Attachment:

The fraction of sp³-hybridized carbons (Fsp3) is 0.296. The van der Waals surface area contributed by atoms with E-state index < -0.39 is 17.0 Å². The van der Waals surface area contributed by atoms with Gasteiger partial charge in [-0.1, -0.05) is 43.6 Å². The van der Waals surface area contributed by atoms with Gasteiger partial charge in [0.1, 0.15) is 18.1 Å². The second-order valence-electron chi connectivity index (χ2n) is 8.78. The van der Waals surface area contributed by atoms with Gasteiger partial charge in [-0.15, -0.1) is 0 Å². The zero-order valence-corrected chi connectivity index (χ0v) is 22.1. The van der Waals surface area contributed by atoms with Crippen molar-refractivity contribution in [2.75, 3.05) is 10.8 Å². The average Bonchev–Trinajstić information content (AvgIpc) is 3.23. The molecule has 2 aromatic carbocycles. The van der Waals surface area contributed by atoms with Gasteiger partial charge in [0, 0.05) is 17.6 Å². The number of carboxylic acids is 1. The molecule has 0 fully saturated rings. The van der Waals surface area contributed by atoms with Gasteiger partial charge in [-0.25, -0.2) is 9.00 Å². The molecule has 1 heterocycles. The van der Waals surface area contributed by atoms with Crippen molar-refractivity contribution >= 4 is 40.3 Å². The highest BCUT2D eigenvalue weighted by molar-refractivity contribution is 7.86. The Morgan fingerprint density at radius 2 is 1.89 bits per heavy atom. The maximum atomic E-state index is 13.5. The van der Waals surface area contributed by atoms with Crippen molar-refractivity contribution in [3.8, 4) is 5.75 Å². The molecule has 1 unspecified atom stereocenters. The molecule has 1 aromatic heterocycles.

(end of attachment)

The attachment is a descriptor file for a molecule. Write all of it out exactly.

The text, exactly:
The fraction of sp³-hybridized carbons (Fsp3) is 0.296. The van der Waals surface area contributed by atoms with E-state index < -0.39 is 17.0 Å². The van der Waals surface area contributed by atoms with Gasteiger partial charge in [-0.1, -0.05) is 43.6 Å². The van der Waals surface area contributed by atoms with Gasteiger partial charge in [0.1, 0.15) is 18.1 Å². The second-order valence-electron chi connectivity index (χ2n) is 8.78. The van der Waals surface area contributed by atoms with Gasteiger partial charge in [-0.15, -0.1) is 0 Å². The zero-order valence-corrected chi connectivity index (χ0v) is 22.1. The van der Waals surface area contributed by atoms with Crippen molar-refractivity contribution in [2.75, 3.05) is 10.8 Å². The average Bonchev–Trinajstić information content (AvgIpc) is 3.23. The molecule has 2 aromatic carbocycles. The van der Waals surface area contributed by atoms with Gasteiger partial charge in [0, 0.05) is 17.6 Å². The number of carboxylic acids is 1. The molecule has 0 fully saturated rings. The van der Waals surface area contributed by atoms with Gasteiger partial charge in [-0.25, -0.2) is 9.00 Å². The molecule has 1 heterocycles. The van der Waals surface area contributed by atoms with Crippen molar-refractivity contribution >= 4 is 40.3 Å². The highest BCUT2D eigenvalue weighted by molar-refractivity contribution is 7.86. The Morgan fingerprint density at radius 2 is 1.89 bits per heavy atom. The maximum atomic E-state index is 13.5. The van der Waals surface area contributed by atoms with Crippen molar-refractivity contribution in [3.8, 4) is 5.75 Å². The molecule has 1 unspecified atom stereocenters. The molecule has 1 aromatic heterocycles.